I wrote Symmetrical Music as a way to implement my fascination with symmetrical musical structures into a piece that didn’t sound like nonsense. I also love the Horn, and it’s a fantastic instrument to place in a solo context.
The movement titles come from my musical experiments — the first, Melody, implements symmetrical scalar patterns within a free context; the second, Harmony, unfolds according to chord movement that turns on itself about halfway through (with some alterations as I saw fit); and the third, Rhythm, involves a series of rhythmic palindromes.
It’s not necessary to understand the symmetries to enjoy the piece, rather, they serve as a technical backbone for what I intended as a fun and expressive short solo work for Horn.
Completed in the Fall of 2008, in Los Angeles, California. Minor revisions in Spring 2012.
There has been a storm
text by Genevieve Kaplan
Emma-Grace Dunbar, Soprano
Jasper Jiminez, Piano
This work was written in collaboration with poet Genevieve Kaplan, with help from and in conversation with soprano Emma-Grace Dunbar, as part of the Writer and Composer class co-taught by Professors Frank Ticheli and David St. John.
I was very privileged to be able to work with Vieve’s poetry on this project. Unfortunately for her, I immediately tore apart her text and tried to fit it into whatever strange interpretive reality I was feeling at the moment. What you’ll hear in this music is not so much an accurate read of the poem — it’s more like my take on the way the poetry feels, how it reads, and how it settles in the mind after being viewed on the page.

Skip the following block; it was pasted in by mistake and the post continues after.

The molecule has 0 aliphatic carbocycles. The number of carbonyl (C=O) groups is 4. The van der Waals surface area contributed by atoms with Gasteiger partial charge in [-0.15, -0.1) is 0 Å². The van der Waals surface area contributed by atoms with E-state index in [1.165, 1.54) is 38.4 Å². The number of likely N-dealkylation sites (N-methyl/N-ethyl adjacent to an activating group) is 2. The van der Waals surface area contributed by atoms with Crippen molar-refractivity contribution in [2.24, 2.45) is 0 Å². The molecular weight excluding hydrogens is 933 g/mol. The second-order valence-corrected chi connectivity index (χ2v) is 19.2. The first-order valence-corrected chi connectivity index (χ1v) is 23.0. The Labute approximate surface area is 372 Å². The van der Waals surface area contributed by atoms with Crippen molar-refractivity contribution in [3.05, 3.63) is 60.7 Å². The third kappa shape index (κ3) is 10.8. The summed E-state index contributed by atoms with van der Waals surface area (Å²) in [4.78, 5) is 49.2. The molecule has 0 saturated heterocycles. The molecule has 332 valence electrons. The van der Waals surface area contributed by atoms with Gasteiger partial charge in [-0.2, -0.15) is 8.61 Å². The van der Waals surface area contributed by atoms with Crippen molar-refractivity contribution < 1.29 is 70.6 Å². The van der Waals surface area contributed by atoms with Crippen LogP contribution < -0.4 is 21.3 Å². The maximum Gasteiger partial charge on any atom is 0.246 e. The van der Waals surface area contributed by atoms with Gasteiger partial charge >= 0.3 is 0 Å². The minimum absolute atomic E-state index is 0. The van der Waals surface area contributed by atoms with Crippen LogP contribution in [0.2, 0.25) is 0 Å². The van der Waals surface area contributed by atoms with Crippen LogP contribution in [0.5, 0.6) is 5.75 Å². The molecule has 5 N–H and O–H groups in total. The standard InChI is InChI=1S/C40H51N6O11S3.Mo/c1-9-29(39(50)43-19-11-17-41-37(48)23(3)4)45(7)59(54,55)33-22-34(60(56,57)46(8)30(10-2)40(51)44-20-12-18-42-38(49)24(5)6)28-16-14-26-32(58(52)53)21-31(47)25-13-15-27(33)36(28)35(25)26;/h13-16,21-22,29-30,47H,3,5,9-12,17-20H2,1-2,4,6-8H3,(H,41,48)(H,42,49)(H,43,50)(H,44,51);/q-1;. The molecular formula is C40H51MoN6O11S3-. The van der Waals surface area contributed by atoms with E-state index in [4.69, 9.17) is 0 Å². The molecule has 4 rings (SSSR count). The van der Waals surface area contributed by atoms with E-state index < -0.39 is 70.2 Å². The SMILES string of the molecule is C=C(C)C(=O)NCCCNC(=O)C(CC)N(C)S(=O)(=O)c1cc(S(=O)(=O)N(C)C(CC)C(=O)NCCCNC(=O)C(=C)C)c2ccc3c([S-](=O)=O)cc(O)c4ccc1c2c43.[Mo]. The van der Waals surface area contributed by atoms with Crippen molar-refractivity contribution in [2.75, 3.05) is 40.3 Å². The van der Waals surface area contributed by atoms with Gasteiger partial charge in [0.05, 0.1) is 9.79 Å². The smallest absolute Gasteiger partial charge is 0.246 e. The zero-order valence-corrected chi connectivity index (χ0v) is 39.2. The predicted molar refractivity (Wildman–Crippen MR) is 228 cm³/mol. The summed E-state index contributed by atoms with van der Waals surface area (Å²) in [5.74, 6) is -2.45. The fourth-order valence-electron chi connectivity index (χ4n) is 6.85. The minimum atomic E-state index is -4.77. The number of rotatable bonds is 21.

Completed in the Spring of 2012, in Los Angeles, California.
There has been a storm
by Genevieve Kaplan
along the path of the-place-I-hadn’t-
gone-to (arrived at) before, or the birds
that led me to the-spot-that-didn’t-
exist before, near that patch of (the land
of) dormant flowers, the way to fill
my days, the red shooting-stars and the quaint
leaves. it’s clear there has been a storm, the kind
that blows fall back to summer again in the palms
splayed along (along) the ground or the sun
out above or the mess beside the treeline (treeline) so pleased
to recover here, looking happily to the slight(ly) breezes
in the rabbit-brush, the naturalistic recreation of an afternoon slipping
the length of, about to spear (appear) me from the down the path—I hear it
The Labrador Variations
Hung-Tao Lin, Piano
This piece is loosely based on the actions and mannerisms of my part-labrador (I say “my” loosely, because he lives at home and I only see him for a small portion of the year) Jackson.
I was looking for lighthearted subject material for an original theme and series of parody variations, and Jackson seemed like the perfect candidate. Here you’ll hear some clumsy music, some silly music, and some sleepy music. But, yes, it’s all puppy music.
Completed in the Spring of 2009, in Los Angeles, California.
Extra Special Bonus
Here's another recording from a different Senior Year project (part of USC's Writer and Composer class):
A flutter of modest aspiration
text by Genevieve Kaplan
for Soprano and Guitar
I thought I could pick it up, thought I could pick some up, watched
the birds hop through the wide wire of the fence, happily, like it was nothing
watched the weeds grow in their rows, watched
the stalks thicken, the calls
over the next fence, childish coos
the parking lot
separating us (up), the squirrel there, the children
in a line, the bird
posing with its feet
on the wire, the sun, happily
as if to own a word, as if to live off the land
as if to shake it down, reach in through the bent wires and ease
up a leaf, (adjust) a stem (of a vegetable), be seen from the porch
across the way, hear the voices carry through (angry), through
I could pick them up, as if I had brought
my gloves, if the key opened the other door, if the pile of dead leaves
was more than for (mulch)